2021 Amounts for SSDI

As mentioned, SSDI differs from SSI in that it is an earned benefit. The monthly amount you receive, should your disability qualify, will depend on how long you’ve worked and how much you’ve paid into the program through Social Security taxes.

The highest possible SSDI payment you can receive in 2021 at full retirement age is $3,148, according to the American Association of Retired Persons (AARP).

However, the average disabled worker will see a monthly payment of about $1,277, or $2,224 for those with a spouse and/or children. These are slight increases from the previous year.

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Yet there are many individual factors that will help determine if you qualify for SSDI, and how much you will receive.

For instance, $1,470 of income earns you one of the four annual work credits you can get in 2021. Most people must earn at least 40 credits to receive benefits.

The amount of SSDI you receive will be based on your average monthly earnings for a period of years prior to becoming disabled. What you receive in SSDI and certain other types of  disability benefit cannot exceed 80% of your average monthly earnings.

There are other individual factors that can affect the amount you’ll receive.

You can calculate your SSDI disability benefits using the SSA’s benefits calculator.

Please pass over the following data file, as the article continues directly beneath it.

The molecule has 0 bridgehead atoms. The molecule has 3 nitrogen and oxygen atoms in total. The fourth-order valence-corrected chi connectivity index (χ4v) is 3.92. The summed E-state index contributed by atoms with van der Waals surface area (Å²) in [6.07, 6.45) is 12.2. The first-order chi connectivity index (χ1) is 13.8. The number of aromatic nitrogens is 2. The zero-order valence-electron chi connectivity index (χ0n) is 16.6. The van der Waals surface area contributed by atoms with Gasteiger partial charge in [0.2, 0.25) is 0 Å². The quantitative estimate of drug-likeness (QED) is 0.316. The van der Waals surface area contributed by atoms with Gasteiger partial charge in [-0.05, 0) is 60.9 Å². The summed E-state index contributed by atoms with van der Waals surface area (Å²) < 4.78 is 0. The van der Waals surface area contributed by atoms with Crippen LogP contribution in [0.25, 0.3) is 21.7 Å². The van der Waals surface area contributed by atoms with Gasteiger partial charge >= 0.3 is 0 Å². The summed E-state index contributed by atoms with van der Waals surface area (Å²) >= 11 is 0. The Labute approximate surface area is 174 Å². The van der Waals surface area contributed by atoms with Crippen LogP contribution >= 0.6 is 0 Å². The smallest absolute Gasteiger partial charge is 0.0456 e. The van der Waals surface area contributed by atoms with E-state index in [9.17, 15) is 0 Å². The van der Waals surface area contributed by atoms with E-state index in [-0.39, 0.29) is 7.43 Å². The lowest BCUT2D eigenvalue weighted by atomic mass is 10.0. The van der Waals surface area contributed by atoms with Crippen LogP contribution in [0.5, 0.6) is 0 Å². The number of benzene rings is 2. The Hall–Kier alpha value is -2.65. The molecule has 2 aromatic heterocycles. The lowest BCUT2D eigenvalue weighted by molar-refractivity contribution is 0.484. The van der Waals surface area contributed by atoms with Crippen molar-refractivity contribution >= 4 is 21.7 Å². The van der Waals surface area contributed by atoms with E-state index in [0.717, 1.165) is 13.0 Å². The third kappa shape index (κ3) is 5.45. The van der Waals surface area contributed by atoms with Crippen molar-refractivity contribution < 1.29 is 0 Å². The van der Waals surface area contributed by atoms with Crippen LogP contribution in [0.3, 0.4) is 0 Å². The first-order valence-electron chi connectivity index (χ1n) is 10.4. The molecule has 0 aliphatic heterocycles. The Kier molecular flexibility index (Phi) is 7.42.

An attorney can also help you understand how your unique circumstances will impact your benefits.

How a Social Security Disability Attorney Can Help—and What It Costs

The first thing to understand about consulting an attorney for Social Security is that you don’t typically pay an upfront attorney’s fee.

This means that there’s no financial incentive to wait to hire legal representation. Often, the earlier in the case you’re able to speak with a lawyer, the better.

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Schedule a free case evaluation with Affleck & Gordon today.

Attorneys usually agree to take a federally regulated percentage of your “back pay,” or your first disability check—should you win your case—that can’t exceed $6,000. If you don’t win, you pay nothing.

While paying for legal representation will detract from the amount you initially earn, a qualified attorney’s guidance and advocacy can be an invaluable investment and will maximize your chances of winning your claim.

A majority of those who apply for Social Security disability are initially denied. Disability lawyers are versed in Social Security regulations and expectations for claimants.

An attorney can:

  •       Help you gather proper and compelling medical evidence regarding your disability.
  •       File paperwork correctly and meet deadlines.
  •       Advocate for you should you need to appeal a denial of your claim.
  •       Prepare you for an appeal hearing.
  •       Communicate next steps and set expectations for each stage of your case.

If your Social Security Disability claim has been denied, or you’re thinking about filing and don’t know where to start, Affleck and Gordon can help. We’ve been helping people in Georgia just like you for over 40 years. Sign up for a free case evaluation here, or call us (404) 795-4978.